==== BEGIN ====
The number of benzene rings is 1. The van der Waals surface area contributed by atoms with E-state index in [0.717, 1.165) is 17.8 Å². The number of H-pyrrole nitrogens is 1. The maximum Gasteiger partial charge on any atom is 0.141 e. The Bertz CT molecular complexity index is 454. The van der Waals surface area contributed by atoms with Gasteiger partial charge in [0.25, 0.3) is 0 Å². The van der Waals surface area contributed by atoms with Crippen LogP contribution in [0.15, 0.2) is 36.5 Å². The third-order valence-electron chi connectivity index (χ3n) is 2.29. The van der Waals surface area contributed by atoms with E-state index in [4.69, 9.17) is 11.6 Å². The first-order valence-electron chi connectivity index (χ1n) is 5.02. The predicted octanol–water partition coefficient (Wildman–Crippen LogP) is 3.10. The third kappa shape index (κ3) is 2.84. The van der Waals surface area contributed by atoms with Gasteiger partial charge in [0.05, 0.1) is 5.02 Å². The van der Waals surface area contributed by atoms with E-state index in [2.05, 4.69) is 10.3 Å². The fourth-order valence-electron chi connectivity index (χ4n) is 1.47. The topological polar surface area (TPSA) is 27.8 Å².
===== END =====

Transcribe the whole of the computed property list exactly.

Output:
The number of benzene rings is 1. The van der Waals surface area contributed by atoms with E-state index in [0.717, 1.165) is 17.8 Å². The number of H-pyrrole nitrogens is 1. The maximum Gasteiger partial charge on any atom is 0.141 e. The Bertz CT molecular complexity index is 454. The van der Waals surface area contributed by atoms with Gasteiger partial charge in [0.25, 0.3) is 0 Å². The van der Waals surface area contributed by atoms with Crippen LogP contribution in [0.15, 0.2) is 36.5 Å². The third-order valence-electron chi connectivity index (χ3n) is 2.29. The van der Waals surface area contributed by atoms with E-state index in [4.69, 9.17) is 11.6 Å². The first-order valence-electron chi connectivity index (χ1n) is 5.02. The predicted octanol–water partition coefficient (Wildman–Crippen LogP) is 3.10. The third kappa shape index (κ3) is 2.84. The van der Waals surface area contributed by atoms with Gasteiger partial charge in [0.05, 0.1) is 5.02 Å². The van der Waals surface area contributed by atoms with E-state index in [2.05, 4.69) is 10.3 Å². The fourth-order valence-electron chi connectivity index (χ4n) is 1.47. The topological polar surface area (TPSA) is 27.8 Å².